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Jan 15 2018

Is central development of new homes hurting our towns and cities?

The shortage in building new homes in the UK has long been known and reported, but governments have failed cross-party to address the issue. This is the backdrop for reports this week that the Local Government Association (LGA) want the “permitted development” scheme scrapped.

Under permitted development, since 2013, developers have been allowed to convert offices to flats avoiding the planning process that can hamper other developments and of course is a time consuming effort.

In some places around the UK, as much of 75% of new homes developed have been under the permitted development scheme, an indicator that this is having quite a radical impact.
However, planners and the LGA are complaining that their visions for towns are being upset by people buying newly developed homes, in central locations where they are choosing to live. Apparently, permitted development is “undermining the vibrancy of cities where homes, shops and cities are jumbled together.” But haven't we all noticed around the country places where there are large, unused and empty office buildings – what are these really bringing to the table in terms of vibrancy?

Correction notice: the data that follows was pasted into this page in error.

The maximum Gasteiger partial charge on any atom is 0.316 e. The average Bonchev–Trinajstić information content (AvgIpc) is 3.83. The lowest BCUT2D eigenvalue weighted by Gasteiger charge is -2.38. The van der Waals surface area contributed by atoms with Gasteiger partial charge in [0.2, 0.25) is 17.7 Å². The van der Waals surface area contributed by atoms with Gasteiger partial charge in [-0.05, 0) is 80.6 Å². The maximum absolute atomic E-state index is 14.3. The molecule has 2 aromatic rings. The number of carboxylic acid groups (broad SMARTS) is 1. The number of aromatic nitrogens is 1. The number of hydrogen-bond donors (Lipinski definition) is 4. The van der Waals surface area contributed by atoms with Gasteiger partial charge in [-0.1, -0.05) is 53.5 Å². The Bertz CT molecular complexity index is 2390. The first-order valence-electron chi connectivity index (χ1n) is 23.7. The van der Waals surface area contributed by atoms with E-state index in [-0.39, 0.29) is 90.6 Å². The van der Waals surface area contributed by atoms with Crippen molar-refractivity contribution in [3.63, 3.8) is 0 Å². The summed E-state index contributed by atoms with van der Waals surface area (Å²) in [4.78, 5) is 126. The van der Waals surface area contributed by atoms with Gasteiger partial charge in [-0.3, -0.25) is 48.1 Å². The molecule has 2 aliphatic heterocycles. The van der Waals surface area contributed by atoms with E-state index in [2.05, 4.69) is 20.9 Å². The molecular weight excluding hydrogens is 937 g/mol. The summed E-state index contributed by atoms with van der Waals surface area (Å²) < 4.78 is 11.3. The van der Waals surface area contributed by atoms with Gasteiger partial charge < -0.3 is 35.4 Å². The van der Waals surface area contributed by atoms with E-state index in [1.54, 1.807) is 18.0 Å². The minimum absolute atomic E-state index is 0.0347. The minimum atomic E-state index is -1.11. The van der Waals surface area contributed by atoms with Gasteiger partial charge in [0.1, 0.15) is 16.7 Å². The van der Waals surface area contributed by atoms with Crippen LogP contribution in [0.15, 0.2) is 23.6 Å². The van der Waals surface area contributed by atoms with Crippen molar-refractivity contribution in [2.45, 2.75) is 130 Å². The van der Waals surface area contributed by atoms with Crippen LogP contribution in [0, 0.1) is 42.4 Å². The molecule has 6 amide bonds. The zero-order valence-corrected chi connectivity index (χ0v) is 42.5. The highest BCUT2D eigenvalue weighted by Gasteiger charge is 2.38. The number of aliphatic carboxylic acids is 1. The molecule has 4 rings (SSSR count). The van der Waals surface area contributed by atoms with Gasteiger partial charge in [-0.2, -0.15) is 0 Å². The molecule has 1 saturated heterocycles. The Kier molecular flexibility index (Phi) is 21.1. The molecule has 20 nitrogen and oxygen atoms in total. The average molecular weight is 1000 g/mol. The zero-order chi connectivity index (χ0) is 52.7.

Whilst accepting that it is important that a proportion of new homes should be social housing, and we do need to be ensuring that the new homes built are safe and appropriate, many new developments are supported also by Help-to-buy schemes which assist first time buyers getting on the property ladder and this is surely a good thing!
The fact that the planners and local governments are complaining that town centre development is BAD as it doesn't encourage us to cycle or walk to work seems like a stretch, especially when most town centres have a plethora of fitness clubs for those who wish to exercise.
Please, please, nanny state will you focus on the big picture of more needed housing being created rather than your assumed right to dictate how we all live?

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